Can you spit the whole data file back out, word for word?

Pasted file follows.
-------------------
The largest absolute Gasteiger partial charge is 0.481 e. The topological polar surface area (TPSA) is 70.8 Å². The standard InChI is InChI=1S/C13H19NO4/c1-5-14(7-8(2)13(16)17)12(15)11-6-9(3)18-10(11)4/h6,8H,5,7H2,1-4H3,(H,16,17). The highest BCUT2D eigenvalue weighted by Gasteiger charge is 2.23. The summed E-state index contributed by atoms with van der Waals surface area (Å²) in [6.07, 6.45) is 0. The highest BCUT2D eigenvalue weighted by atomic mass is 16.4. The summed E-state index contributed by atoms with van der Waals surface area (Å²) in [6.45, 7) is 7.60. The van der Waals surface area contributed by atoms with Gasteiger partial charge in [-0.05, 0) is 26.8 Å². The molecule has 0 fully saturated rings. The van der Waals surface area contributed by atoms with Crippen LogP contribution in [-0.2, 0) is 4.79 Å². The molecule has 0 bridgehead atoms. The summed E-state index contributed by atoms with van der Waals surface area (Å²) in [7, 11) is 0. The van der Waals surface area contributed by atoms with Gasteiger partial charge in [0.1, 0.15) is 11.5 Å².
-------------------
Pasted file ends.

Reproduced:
The largest absolute Gasteiger partial charge is 0.481 e. The topological polar surface area (TPSA) is 70.8 Å². The standard InChI is InChI=1S/C13H19NO4/c1-5-14(7-8(2)13(16)17)12(15)11-6-9(3)18-10(11)4/h6,8H,5,7H2,1-4H3,(H,16,17). The highest BCUT2D eigenvalue weighted by Gasteiger charge is 2.23. The summed E-state index contributed by atoms with van der Waals surface area (Å²) in [6.07, 6.45) is 0. The highest BCUT2D eigenvalue weighted by atomic mass is 16.4. The summed E-state index contributed by atoms with van der Waals surface area (Å²) in [6.45, 7) is 7.60. The van der Waals surface area contributed by atoms with Gasteiger partial charge in [-0.05, 0) is 26.8 Å². The molecule has 0 fully saturated rings. The van der Waals surface area contributed by atoms with Crippen LogP contribution in [-0.2, 0) is 4.79 Å². The molecule has 0 bridgehead atoms. The summed E-state index contributed by atoms with van der Waals surface area (Å²) in [7, 11) is 0. The van der Waals surface area contributed by atoms with Gasteiger partial charge in [0.1, 0.15) is 11.5 Å².